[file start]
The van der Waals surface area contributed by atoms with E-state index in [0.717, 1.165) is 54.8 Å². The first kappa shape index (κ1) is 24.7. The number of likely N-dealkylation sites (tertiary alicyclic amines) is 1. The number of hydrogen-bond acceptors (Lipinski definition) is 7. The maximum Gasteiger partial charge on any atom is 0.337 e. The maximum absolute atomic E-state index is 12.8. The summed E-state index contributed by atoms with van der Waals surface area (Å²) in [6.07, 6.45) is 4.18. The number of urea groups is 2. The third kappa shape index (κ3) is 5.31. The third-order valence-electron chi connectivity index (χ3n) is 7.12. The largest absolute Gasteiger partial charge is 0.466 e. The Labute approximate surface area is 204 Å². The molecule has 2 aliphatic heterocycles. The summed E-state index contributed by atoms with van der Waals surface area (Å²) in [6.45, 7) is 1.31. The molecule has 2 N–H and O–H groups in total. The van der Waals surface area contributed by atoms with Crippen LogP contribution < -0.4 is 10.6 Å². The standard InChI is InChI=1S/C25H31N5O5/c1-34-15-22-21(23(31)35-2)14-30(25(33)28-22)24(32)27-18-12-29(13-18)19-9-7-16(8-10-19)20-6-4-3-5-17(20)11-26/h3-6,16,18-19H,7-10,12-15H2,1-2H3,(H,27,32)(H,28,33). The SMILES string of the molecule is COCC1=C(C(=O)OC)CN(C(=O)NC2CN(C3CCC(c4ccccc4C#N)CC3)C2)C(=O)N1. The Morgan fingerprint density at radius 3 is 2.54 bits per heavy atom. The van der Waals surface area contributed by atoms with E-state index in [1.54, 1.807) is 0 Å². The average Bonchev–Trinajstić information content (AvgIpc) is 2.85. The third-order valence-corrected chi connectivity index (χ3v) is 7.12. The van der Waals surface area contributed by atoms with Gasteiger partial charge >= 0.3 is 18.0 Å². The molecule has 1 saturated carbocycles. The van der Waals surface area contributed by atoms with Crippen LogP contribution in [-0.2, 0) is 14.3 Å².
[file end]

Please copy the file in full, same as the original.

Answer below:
The van der Waals surface area contributed by atoms with E-state index in [0.717, 1.165) is 54.8 Å². The first kappa shape index (κ1) is 24.7. The number of likely N-dealkylation sites (tertiary alicyclic amines) is 1. The number of hydrogen-bond acceptors (Lipinski definition) is 7. The maximum Gasteiger partial charge on any atom is 0.337 e. The maximum absolute atomic E-state index is 12.8. The summed E-state index contributed by atoms with van der Waals surface area (Å²) in [6.07, 6.45) is 4.18. The number of urea groups is 2. The third kappa shape index (κ3) is 5.31. The third-order valence-electron chi connectivity index (χ3n) is 7.12. The largest absolute Gasteiger partial charge is 0.466 e. The Labute approximate surface area is 204 Å². The molecule has 2 aliphatic heterocycles. The summed E-state index contributed by atoms with van der Waals surface area (Å²) in [6.45, 7) is 1.31. The molecule has 2 N–H and O–H groups in total. The van der Waals surface area contributed by atoms with Crippen LogP contribution < -0.4 is 10.6 Å². The standard InChI is InChI=1S/C25H31N5O5/c1-34-15-22-21(23(31)35-2)14-30(25(33)28-22)24(32)27-18-12-29(13-18)19-9-7-16(8-10-19)20-6-4-3-5-17(20)11-26/h3-6,16,18-19H,7-10,12-15H2,1-2H3,(H,27,32)(H,28,33). The SMILES string of the molecule is COCC1=C(C(=O)OC)CN(C(=O)NC2CN(C3CCC(c4ccccc4C#N)CC3)C2)C(=O)N1. The Morgan fingerprint density at radius 3 is 2.54 bits per heavy atom. The van der Waals surface area contributed by atoms with E-state index in [1.54, 1.807) is 0 Å². The average Bonchev–Trinajstić information content (AvgIpc) is 2.85. The third-order valence-corrected chi connectivity index (χ3v) is 7.12. The van der Waals surface area contributed by atoms with Gasteiger partial charge >= 0.3 is 18.0 Å². The molecule has 1 saturated carbocycles. The van der Waals surface area contributed by atoms with Crippen LogP contribution in [-0.2, 0) is 14.3 Å².